I always use the same technique editing 8 bit indexed colour images: I convert them to 24 bit colour (plus 8 bit alpha channel) and I edit them comfortably. After that, before saving them, I change them to indexed color loading again the game palette. Surprisingly enough, saving the files in Adobe RAW format, the game loads it right, because Photoshop would allow us to preserve the 4 byte header. What a relief!

Please note: needless to say this RAW format has anything to do with raw image formats the nowadays digital cameras uses.

XMI files

Game music tracks are stored in the XMI files. Tis format supports many tracks per file, but this seems not the case. The structure is very different from MIDI files, but they do about the same: store musical notes and events. It can be played in Windows easily with Foobar2000, and it is possible to convert MIDI to XML (and vice versa). MIDIPLEX seems to be able to do it from Windows, but no compiled binaries are offered so I did it with older tools with MS-DOS, using DOSBox. Anyway, the very SimCity 2000 will need DOSBox to work in modern systems.

FNT files

They are presumed to be the game typographies, to judge from the numbers and the extension they come with. It seems not the same format that Windows uses (bitmap FNT), so I’ve been unable to open the files with any editor.

Others

Other files present in the package are General MIDI sources for OPL chipsets, some indexes and headers for the building graphic sets… anything very interesting when modifying the game. Everything else seems to be embedded in the executable file, something it’s out of my reach at the moment.

In Windows

On a point of information, the Windows version can be modified much more easily. The image and sound resources are present in WAV and BMP format, which are much less obscure as the previously described. The rest of the resources are embedded in the game executable, but with a resource editor they can be extracted and modified with ease, and in more accessible format than their MS-DOS counterparts. (I use Resource Hacker, which is free and works quite well)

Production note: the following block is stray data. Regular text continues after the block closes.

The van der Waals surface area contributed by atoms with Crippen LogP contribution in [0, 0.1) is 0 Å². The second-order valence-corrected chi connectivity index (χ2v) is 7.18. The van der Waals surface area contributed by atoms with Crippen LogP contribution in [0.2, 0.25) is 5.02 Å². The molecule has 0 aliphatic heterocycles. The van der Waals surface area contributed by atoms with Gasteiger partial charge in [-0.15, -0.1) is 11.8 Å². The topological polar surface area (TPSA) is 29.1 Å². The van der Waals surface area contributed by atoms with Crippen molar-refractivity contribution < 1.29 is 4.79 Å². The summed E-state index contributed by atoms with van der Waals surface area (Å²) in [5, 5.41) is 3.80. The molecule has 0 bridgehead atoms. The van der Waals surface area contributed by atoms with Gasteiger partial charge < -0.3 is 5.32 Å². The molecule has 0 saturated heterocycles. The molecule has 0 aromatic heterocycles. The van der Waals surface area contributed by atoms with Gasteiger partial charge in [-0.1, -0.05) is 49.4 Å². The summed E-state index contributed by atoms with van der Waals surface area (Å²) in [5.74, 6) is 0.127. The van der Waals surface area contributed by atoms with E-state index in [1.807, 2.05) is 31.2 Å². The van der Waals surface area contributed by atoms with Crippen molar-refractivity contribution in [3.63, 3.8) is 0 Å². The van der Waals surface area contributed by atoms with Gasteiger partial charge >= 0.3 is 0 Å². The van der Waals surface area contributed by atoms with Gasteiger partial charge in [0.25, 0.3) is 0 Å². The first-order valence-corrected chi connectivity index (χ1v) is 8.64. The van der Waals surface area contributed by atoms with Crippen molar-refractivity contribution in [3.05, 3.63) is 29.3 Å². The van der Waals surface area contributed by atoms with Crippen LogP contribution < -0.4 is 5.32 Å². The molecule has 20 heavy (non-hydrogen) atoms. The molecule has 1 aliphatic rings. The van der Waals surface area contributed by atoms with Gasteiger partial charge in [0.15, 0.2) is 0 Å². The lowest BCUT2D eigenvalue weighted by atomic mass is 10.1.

Newspapers, however, seems to have the same calamitous format than the MS-DOS version. It’s a pity, because it would be very interesting to translate this version to Spanish.

So this is where I leave it. I hope it’s been educative, although after all this time there seems to be little interest modifying this game. I’ve always wanted to meddle with this game and create my own mod, Sim City 2000 effect, a bit mischievous, but maybe that’ll be in another time.

2 thoughts on “Taking Sim City 2000 into pieces”

  1. Hey man, really nice investigation here. Did you ever continue this and perhaps make a nice unpacker-repacker tool with GUI and one click everything? 🙂 Was thinking it would be nice to change the gfx of the road tiles somehow.

    1. Thanks man, though I don’t think it is worth anyone’s time unless someone figures the newspapers out. For editing tiles (roads, buildings, etc) you are better of with the Urban Renewal Kit.